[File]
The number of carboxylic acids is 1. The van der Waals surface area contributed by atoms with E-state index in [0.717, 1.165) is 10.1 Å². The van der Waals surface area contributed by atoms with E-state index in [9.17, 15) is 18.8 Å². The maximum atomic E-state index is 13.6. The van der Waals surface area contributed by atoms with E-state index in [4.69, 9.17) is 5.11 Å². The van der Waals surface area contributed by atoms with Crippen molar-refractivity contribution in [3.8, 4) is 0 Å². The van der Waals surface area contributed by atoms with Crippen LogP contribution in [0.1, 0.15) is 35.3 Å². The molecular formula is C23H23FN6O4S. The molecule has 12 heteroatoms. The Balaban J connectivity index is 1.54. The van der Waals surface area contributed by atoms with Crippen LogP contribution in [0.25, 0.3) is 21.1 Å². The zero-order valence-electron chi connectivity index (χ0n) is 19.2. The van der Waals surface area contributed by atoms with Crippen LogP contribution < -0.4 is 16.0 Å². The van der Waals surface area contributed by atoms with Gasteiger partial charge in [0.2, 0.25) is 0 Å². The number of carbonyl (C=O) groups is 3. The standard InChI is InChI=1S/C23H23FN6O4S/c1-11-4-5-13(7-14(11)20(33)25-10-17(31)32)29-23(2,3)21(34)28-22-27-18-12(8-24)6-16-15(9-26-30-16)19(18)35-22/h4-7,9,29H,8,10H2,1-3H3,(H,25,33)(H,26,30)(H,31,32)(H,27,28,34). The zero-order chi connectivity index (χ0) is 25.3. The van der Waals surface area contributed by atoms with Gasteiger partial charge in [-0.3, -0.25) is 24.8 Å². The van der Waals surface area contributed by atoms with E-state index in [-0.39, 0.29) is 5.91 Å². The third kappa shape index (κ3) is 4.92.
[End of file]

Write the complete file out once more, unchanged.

The number of carboxylic acids is 1. The van der Waals surface area contributed by atoms with E-state index in [0.717, 1.165) is 10.1 Å². The van der Waals surface area contributed by atoms with E-state index in [9.17, 15) is 18.8 Å². The maximum atomic E-state index is 13.6. The van der Waals surface area contributed by atoms with E-state index in [4.69, 9.17) is 5.11 Å². The van der Waals surface area contributed by atoms with Crippen molar-refractivity contribution in [3.8, 4) is 0 Å². The van der Waals surface area contributed by atoms with Crippen LogP contribution in [0.1, 0.15) is 35.3 Å². The molecular formula is C23H23FN6O4S. The molecule has 12 heteroatoms. The Balaban J connectivity index is 1.54. The van der Waals surface area contributed by atoms with Crippen LogP contribution in [0.25, 0.3) is 21.1 Å². The zero-order valence-electron chi connectivity index (χ0n) is 19.2. The van der Waals surface area contributed by atoms with Crippen LogP contribution < -0.4 is 16.0 Å². The van der Waals surface area contributed by atoms with Gasteiger partial charge in [0.2, 0.25) is 0 Å². The number of carbonyl (C=O) groups is 3. The standard InChI is InChI=1S/C23H23FN6O4S/c1-11-4-5-13(7-14(11)20(33)25-10-17(31)32)29-23(2,3)21(34)28-22-27-18-12(8-24)6-16-15(9-26-30-16)19(18)35-22/h4-7,9,29H,8,10H2,1-3H3,(H,25,33)(H,26,30)(H,31,32)(H,27,28,34). The zero-order chi connectivity index (χ0) is 25.3. The van der Waals surface area contributed by atoms with Gasteiger partial charge in [-0.3, -0.25) is 24.8 Å². The van der Waals surface area contributed by atoms with E-state index in [-0.39, 0.29) is 5.91 Å². The third kappa shape index (κ3) is 4.92.